The presence of a tiny burrowing mite causes scabies, an uncomfortable skin condition. Intense itching occurs at the site where the mites burrow into the skin. Scabies is contagious and may spread quickly through close physical contact such as in homes, schools and daycare centers.
A microscopic, eight-legged mite, called Sarcoptes scabiei, is responsible for scabies in humans. After burrowing just beneath the skin, the female mite creates a tunnel and lays eggs there. In 21 days, the new mites work their way to the surface of your skin where they mature and can spread the scabies to other areas of the skin or to other people. Your body has an allergic reaction to the mites, their eggs and their waste, which causes the severe itching.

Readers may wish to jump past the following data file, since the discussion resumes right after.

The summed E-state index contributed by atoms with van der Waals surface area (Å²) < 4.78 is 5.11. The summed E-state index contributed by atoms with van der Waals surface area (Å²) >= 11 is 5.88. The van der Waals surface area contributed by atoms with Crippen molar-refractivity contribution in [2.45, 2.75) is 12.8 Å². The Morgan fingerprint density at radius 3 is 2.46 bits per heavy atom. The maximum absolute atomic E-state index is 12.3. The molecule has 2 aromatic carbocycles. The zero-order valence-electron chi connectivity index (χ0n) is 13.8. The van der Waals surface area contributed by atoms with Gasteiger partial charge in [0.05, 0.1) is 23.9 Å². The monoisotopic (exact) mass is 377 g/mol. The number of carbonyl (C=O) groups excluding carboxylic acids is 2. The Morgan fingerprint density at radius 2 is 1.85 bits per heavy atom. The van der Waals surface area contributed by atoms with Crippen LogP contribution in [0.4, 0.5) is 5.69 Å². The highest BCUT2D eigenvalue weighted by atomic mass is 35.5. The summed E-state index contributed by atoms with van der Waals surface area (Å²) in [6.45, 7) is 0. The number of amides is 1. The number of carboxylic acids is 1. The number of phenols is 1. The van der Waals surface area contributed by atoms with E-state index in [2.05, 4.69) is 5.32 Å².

Common signs of scabies include:
- Extreme itchiness, especially at night
- Tracks of tiny blisters or bumps on the skin
- Burrows or tracks in the folds of the skin
When diagnosing scabies, your physician will look for signs of the burrows to locate the mites. After finding the tracks, the doctor may scrape the area and view the cells under the microscope, confirming the presence of mites and/or eggs.
To eradicate scabies, you must eliminate the infestation using medication. For successful treatment, you apply the medicine all over the body, from the neck down, and leave it on for at least eight hours. Scabies spreads very easily, so your medical practitioner may recommend treatment for anyone in close contact with the patient. The medication will immediately kill the mites, but the itching may linger for several weeks.
If you want to curtail a scabies infestation and stop it from re-occurring or spreading to others, consider the following:
- Wash all clothes, linens and towels in hot soapy water
- Place any items you cannot wash in plastic bags for a few weeks
- Vacuum carpets after treatment
- Keep fingernails as short as possible